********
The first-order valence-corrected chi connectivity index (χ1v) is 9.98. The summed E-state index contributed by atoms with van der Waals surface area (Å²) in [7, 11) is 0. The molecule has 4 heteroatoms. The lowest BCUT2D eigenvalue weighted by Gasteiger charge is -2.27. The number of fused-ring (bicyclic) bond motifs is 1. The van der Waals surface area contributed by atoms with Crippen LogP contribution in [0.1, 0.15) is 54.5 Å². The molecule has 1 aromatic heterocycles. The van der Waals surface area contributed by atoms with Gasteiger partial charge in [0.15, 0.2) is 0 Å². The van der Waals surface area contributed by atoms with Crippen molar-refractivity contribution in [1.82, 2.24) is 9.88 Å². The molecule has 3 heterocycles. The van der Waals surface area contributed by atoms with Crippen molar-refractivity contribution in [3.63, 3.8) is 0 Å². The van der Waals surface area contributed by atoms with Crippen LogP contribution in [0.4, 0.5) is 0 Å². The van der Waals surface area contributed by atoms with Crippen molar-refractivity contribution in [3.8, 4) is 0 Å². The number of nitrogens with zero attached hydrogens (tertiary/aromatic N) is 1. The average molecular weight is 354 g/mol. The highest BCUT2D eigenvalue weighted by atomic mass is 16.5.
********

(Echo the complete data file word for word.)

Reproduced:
The first-order valence-corrected chi connectivity index (χ1v) is 9.98. The summed E-state index contributed by atoms with van der Waals surface area (Å²) in [7, 11) is 0. The molecule has 4 heteroatoms. The lowest BCUT2D eigenvalue weighted by Gasteiger charge is -2.27. The number of fused-ring (bicyclic) bond motifs is 1. The van der Waals surface area contributed by atoms with Crippen LogP contribution in [0.1, 0.15) is 54.5 Å². The molecule has 1 aromatic heterocycles. The van der Waals surface area contributed by atoms with Gasteiger partial charge in [0.15, 0.2) is 0 Å². The van der Waals surface area contributed by atoms with Crippen molar-refractivity contribution in [1.82, 2.24) is 9.88 Å². The molecule has 3 heterocycles. The van der Waals surface area contributed by atoms with Crippen molar-refractivity contribution in [3.63, 3.8) is 0 Å². The van der Waals surface area contributed by atoms with Crippen LogP contribution in [0.4, 0.5) is 0 Å². The van der Waals surface area contributed by atoms with Crippen molar-refractivity contribution in [3.8, 4) is 0 Å². The number of nitrogens with zero attached hydrogens (tertiary/aromatic N) is 1. The average molecular weight is 354 g/mol. The highest BCUT2D eigenvalue weighted by atomic mass is 16.5.